The in vivo-measured MR parameters, T2 intensity and ADC, are reduced in areas of cancer compared to non-cancer (Table 3) (p < 0.001). There is a trend toward reduced ADC and T2 intensity with higher Gleason score and a significantly lower ADC in Gleason score 9 samples compared to Gleason score 6 samples (p = 0.02). The ex vivo-measured metabolite concentrations of citrate and choline is reduced and increased, respectively, in cancer samples compared to non-cancer samples (Table 3). There is a trend toward increased choline and decreased citrate with increased Gleason score and significantly lower citrate in Gleason score 9 samples compared to Gleason score 6 samples (p = 0.01). There are no significant differences in choline between samples with different Gleason scores.
There is an intermediate to strong positive correlation between ADC and percentage area of lumen (ρ = 0.6, p < 0.001). There is a weaker, but significant, negative correlation between ADC and percentage area of nuclei (ρ = −0.35, p = 0.01) (Table 4; Figure 3). ADC, percentage area of lumen, and percentage area of nuclei are all correlated with Gleason score in the tissue sample (ρ = −0.58, p < 0.001; ρ = −0.62, p < 0.001; and ρ = 0.4, p = 0.01, respectively) (Table 4). When only non-cancer samples (n = 14) are considered, there is still a strong correlation between ADC and lumen (ρ = 0.7, p = 0.005), while the correlation between ADC and nuclei is no longer significant (ρ = −0.007, p = 0.982). In linear mixed model analysis, percentage area of lumen, nuclei, and Gleason score are significant covariates of ADC (p < 0.001, p = 0.014, and p < 0.001, respectively). Percentage area of stroma is not significantly correlated with ADC or Gleason score (Table 4).
Figure 3. Scatterplot showing the relationship between ADC and percentage area of lumen (A) and percentage area of nuclei (B), respectively.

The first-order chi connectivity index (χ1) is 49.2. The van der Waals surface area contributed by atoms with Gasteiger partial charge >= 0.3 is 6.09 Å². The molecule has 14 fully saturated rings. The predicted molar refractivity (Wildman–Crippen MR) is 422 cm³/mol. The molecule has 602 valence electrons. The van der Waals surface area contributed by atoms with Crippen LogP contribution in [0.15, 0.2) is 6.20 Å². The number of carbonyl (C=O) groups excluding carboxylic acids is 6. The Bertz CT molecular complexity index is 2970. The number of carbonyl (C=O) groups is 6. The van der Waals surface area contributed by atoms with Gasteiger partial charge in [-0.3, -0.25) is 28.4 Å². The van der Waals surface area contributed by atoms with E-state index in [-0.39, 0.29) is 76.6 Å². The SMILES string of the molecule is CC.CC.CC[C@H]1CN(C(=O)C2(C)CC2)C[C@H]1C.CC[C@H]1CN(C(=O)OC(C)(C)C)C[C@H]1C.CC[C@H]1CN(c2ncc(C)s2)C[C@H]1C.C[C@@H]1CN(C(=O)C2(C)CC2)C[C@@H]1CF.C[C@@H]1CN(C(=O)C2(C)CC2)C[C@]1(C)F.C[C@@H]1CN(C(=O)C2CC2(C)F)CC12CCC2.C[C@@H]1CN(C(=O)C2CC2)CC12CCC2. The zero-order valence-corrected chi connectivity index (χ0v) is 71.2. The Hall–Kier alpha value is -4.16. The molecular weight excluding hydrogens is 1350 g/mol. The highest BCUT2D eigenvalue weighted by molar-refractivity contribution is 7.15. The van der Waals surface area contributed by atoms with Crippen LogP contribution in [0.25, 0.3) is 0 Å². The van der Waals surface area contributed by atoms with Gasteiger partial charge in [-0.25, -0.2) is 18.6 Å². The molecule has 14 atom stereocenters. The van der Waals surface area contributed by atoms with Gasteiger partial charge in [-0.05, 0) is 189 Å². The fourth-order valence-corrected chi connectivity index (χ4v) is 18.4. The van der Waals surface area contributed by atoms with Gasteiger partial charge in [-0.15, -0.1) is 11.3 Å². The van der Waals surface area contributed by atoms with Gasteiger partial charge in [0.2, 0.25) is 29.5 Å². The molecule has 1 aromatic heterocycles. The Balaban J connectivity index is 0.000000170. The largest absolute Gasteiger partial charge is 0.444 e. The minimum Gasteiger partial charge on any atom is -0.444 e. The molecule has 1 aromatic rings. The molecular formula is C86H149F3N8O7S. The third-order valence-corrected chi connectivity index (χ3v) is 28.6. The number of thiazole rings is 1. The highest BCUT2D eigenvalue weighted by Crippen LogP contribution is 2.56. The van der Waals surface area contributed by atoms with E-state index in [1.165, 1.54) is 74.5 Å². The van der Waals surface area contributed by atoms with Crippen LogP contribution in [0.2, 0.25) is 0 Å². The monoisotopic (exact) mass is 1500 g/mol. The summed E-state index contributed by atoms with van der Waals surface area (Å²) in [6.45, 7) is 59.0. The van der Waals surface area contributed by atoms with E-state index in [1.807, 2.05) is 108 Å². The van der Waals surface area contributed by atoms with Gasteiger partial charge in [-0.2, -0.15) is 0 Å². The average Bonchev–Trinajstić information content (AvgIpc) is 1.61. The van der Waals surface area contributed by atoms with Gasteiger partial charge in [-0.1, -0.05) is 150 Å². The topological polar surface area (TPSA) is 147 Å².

There is a positive correlation (ρ = 0.31) between Citrate and percentage area of lumen, however after correcting for multiple testing, it is only borderline significant at the 0.05 level (p = 0.053). With linear mixed model, lumen is a significant covariate of citrate (p = 0.005). Choline is negatively correlated with lumen (ρ = −0.38, p = 0.02) and positively correlated with percentage area of nuclei (ρ = 0.38, p = 0.02). Both citrate and choline are significantly correlated with Gleason score (ρ = −0.46, p = 0.002; ρ = 0.55, p < 0.001, respectively). When only non-cancer samples are considered (n = 14) citrate is not significantly correlated with percentage area of lumen (ρ = 0.15, p = 0.65) and choline is not significantly correlated with lumen or nuclei (ρ = 0.01, p = 0.95; ρ = 0.24, p = 0.41, respectively). The relationship between percentage area of lumen, citrate, choline, and Gleason score is visualized in Figure 4. Spermine and creatine are not significantly correlated with any of the glandular components, but the ratios (choline + spermine + creatine)/citrate and (citrate + spermine + creatine)/choline are significantly correlated with percentage area of lumen (ρ = 0.49, p = 0.002; ρ = −0.45, p = 0.004, respectively) (Table 4).
Figure 4. Scatterplot showing the relationship between percentage area of lumen and citrate (A) and choline (B), respectively. *Citrate and choline concentrations are reported as millimoles per kilogram wet weight.
In this study, we have explored the relationship between MR parameters measured in vivo (ADC and T2 intensity), metabolite concentrations (citrate, choline, creatine, and spermine) measured ex vivo with HR-MAS MRS, and histological gland components (percentage area of lumen, nuclei, and stroma) extracted from histopathology with color-based segmentation.